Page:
Ms. Nancy MacPherson feels that we need to invest in letting beneficiaries and developing country evaluators determine the evaluation agenda, and help them lead and participate in evaluations of what matters to them. Evaluation will move beyond aid and beyond our own interests – Broaden the subjects of what gets evaluated to include more politically sensitive subjects and macro issues – not just having M&E respond to donor programs. This demands investments in evaluation capacity development and evaluation leadership in developing settings in order to get away from the current asymmetries of power in evaluation.
Ms. Dunja Krause also feels that plurality of perspectives is key. At current many M&E approaches cannot – for example – encompass diverging views of affected people who might not be part of the target group. Analyzing the diversity of what is out there – based on specific criteria to pinpoint what works and what does not – could contribute to improved M&E that is contextualized and localized, but based on state of the art findings from around the globe.
Ms. Irene Karani would want to focus on the development of national and sub-national M&E systems, and the people in it, to track climate finance in addition to tracking development milestones, in order to be credible and prepared for future climate finance. Ms. Karani agrees with Ms. MacPherson on the need for further development of government capacities in M&E. She would aim for a stepped training and mentoring approach, which would start with the development of a strong set of national-level trainers.
M&E, M&R / E&L, M&MiE, MLE, M…?!
Both Juha Uitto and Patrick Pringle would separate monitoring and reporting (M&R) from evaluation. Patrick explains that monitoring and reporting are essential processes but too often we forget why we do them and become slaves to process. Monitoring and reporting are 'means' not 'ends'. In the end we should focus upon is learning; learning what, works, what doesn't, in what circumstances and why. Investing in learning means changing organizational cultures, improving governance and creating space to reflect on practice. Evaluation and learning need to become part of implementation, not an additional burden or after-thought as it sometimes is today.
Juha also points out that monitoring indicators do not explain the causalities nor the conditions under which certain initiatives and interventions produce desired outcomes, or do not. Evaluation is needed to provide a rigorous analysis of the underlying context, conditions, interlinkages and emerging properties that help us understand what works, how, under what conditions and for whom. At the same time, we must delink evaluation from being seen as purely an accountability tool imposed by donors and others with power. It is essential to promote national and local ownership for evaluation for it to effectively feed into policies, strategies and decision-making.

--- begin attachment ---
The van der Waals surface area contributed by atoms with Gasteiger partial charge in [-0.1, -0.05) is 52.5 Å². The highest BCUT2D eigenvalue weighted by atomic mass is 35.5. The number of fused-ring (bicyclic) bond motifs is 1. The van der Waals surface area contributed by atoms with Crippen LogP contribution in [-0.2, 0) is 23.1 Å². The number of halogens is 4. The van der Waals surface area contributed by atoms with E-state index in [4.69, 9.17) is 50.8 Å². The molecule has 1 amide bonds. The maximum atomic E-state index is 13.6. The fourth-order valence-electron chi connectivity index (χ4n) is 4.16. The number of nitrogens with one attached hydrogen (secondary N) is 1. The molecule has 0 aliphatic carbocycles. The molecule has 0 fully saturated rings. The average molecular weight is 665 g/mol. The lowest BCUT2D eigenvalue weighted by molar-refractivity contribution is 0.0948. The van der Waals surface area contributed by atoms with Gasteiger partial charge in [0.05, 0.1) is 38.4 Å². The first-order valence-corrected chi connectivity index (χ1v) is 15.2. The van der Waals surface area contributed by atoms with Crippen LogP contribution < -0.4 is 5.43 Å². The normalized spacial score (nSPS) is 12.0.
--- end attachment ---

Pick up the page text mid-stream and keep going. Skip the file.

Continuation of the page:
Ms. Nancy MacPherson advocates for near-real time feedback both for monitoring and evaluation, supported by the power of new ICT technology and big data – though we still need to figure out how to use it. We need to make more good use of monitoring, which should feed into evaluation to understand more in real time and be able to draw conclusions and feed information back into the programs. Hence, a near-real-time monitoring & monitoring-informed evaluation.
Saleemul Huq would want to focus on long-term M&E systems with the initial period being to set up baselines, and in the early years practicing learning-by-doing approaches in which the first few years focusing more on “Learning” rather than “Evaluating”. Hence what is needed is a "Monitoring, Learning and Evaluation" (MLE) on a decadal scale basis rather than merely an “M&E” program. A network of existing knowledge institutes could lead the development of the system and initial methodologies, to be linked to national government systems.
Further M&E capacity development at various levels, the identification of new, innovative and adaptive M&E approaches, development of robust evidence / baseline data and long-term monitoring efforts feeding into learning, were mentioned by many as efforts worth spending part of the 200 million US Dollars on. Though a good number of respondents also agreed that a good chunk of the money needs to be spent on developing an enabling environment for M&E and learning, and incentives for governments and national institutions to adopt new approaches.
My feeling is that a lot of the focus is perhaps on the supply side – how to include people, how to develop, present and share evaluative evidence, whereas we already do generate a lot of evidence and it might be good to look at whether (and if so, why) demand for evidence-based information lags behind supply.
Some wonder whether all of this requires new money, or whether it is more a shift in mind set, organizational practices and the way existing resources are used. The shift in itself will perhaps be harder, though in the long run it will be a prerequisite for the further adoption of new developments.
You can also wonder whether this should be seen as one big an initiative that would be designed based on the elements pointed out by the respondents, or rather opt for several smaller initiatives.
I think I would opt for a selection of smaller, interrelated initiatives. These should be part of a pathway of change aimed at both capacity development, mind-set shift and a shift in how M&E and learning are financed. So yes, we perhaps need ‘new money’ to advance M&E and to foster a necessary mindset shift that will eventually result in smarter use of existing funds.
The reader might have noticed that most of the feedback received came from female colleagues (ie. many good women and a few good men), while the question was sent to an equal amount of male and female M&E professionals. We all know that women make better leaders, and the strategic nature of the question might explain why female colleagues felt more compelled to share their thoughts. It might also be that the answers to the question focuses on transformational change, empowerment and collaboration – traits traditionally associated with women.
Reference: UN, 2014. World Urbanization Prospects.
Photo credits: 401(K) 2012 on Flickr.